The major regulator of TSH is thyroid hormone (negative feedback). The glucocorticoid and sex steroid hormones are also important modulators of TSH. TSH is a dimer composed of an Alpha-subunit which it shares with several other hormones, and a specific Beta-subunit. These subunits are synthesized from separate mRNAs, which suggest fundamental questions concerning their coordinate or non-coordinate regulation. The applicant's prior research documented discordant regulation of TSH-Beta and Alpha by thyroxine. Glucocorticoid inhibition of TSH may occur via a mechanism similar to that of the thyroid hormones. Following in vivo treatment with glucocorticoids, mice bearing thyrotropic tumors, a tissue containing only thyrotropes derived from hypothyroid pituitary, will be killed and analyzed for plasma, pituitary, and tumor TSH and subunit concentrations by specific RIAs. RNA will be isolated for determination of steady-state levels of mRNA for Alpha and TSH-Beta by hybridization to specific cDNA probes. Transcription rates, mRNA stability, and translation products of mRNAs will be measured, and the possibility of noncoordinate subunit regulation will be explored. Testosterone inhibits synthesis of LH and the common Alpha-subunit which LH shares with TSH. There is only one copy of the Alpha gene. In the mouse, testosterone increases plasma TSH concentration; if testosterone also increases thyrotrope Alpha synthesis, this suggests that the effects of testosterone Alpha is cell specific (thyrotrope vs gonadotrope). Measurement of protein and mRNA concentrations in thyrotropic tumors and castrate pituitaries (a gonadotrope enriched tissue) will address fundamental questions concerning cell-specific regulation of a single gene. Protocols using estrogen will address similar questions. Dr. Ross, a graduate of Harvard Medical School, completed his internal medicine and endocrine training at Mass. General Hospital where he has been a research trainee in the Thyroid Unit since July 1981. His basic research on discordant regulation of TSH subunit biosynthesis has yielded 5 publications to date (1 pending) of which he is first author on 3. Additionally, he has completed 3 clinical projects. He plans an academic career with emphasis on basic research. The Thyroid Unit at Mass. General Hospital provides an outstanding environment for a young investigator. There is broad-based expertise within the laboratory, as well as outstanding laboratories using the most up-to-date techniques in molecular biology and molecular genetics available for consultation within the hospital.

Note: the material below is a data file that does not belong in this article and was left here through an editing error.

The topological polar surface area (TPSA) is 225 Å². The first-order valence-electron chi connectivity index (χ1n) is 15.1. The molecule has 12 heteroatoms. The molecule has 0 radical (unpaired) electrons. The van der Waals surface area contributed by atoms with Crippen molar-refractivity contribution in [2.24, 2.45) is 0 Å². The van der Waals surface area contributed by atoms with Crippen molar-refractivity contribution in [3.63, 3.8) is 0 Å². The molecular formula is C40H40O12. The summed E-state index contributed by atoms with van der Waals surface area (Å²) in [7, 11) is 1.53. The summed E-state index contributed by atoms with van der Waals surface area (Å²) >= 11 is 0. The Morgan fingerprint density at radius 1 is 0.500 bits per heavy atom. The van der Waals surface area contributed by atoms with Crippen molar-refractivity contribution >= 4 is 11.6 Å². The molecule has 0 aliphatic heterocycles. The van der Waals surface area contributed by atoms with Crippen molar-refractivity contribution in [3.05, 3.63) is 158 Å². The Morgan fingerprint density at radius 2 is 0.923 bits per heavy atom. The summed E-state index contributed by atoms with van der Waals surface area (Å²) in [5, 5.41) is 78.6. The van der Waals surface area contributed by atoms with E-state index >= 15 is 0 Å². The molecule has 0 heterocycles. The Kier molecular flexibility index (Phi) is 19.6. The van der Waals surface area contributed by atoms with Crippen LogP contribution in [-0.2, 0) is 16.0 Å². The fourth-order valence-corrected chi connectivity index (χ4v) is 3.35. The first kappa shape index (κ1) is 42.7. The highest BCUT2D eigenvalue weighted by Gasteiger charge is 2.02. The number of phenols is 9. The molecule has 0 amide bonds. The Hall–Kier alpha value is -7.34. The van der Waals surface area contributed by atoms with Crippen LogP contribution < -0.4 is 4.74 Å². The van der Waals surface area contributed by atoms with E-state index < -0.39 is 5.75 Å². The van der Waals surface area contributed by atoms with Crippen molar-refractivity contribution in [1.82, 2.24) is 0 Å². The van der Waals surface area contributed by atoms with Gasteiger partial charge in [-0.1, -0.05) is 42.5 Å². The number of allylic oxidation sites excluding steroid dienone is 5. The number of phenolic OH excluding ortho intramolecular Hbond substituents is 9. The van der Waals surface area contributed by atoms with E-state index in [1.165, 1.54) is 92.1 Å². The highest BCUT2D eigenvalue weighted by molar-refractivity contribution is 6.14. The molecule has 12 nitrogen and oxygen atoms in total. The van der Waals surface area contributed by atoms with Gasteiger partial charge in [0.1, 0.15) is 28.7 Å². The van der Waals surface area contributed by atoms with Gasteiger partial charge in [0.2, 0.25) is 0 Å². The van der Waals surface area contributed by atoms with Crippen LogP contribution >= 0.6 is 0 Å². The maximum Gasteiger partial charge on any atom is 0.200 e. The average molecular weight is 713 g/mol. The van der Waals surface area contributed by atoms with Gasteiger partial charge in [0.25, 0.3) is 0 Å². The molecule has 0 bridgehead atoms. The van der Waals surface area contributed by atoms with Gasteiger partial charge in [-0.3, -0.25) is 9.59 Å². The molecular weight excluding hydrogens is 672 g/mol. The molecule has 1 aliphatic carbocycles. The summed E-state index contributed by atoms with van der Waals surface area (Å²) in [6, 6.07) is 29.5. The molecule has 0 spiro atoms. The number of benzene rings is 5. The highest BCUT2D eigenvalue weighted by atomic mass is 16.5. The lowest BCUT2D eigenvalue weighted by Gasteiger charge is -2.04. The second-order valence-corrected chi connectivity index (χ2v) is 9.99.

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Massachusetts General Hospital
United States
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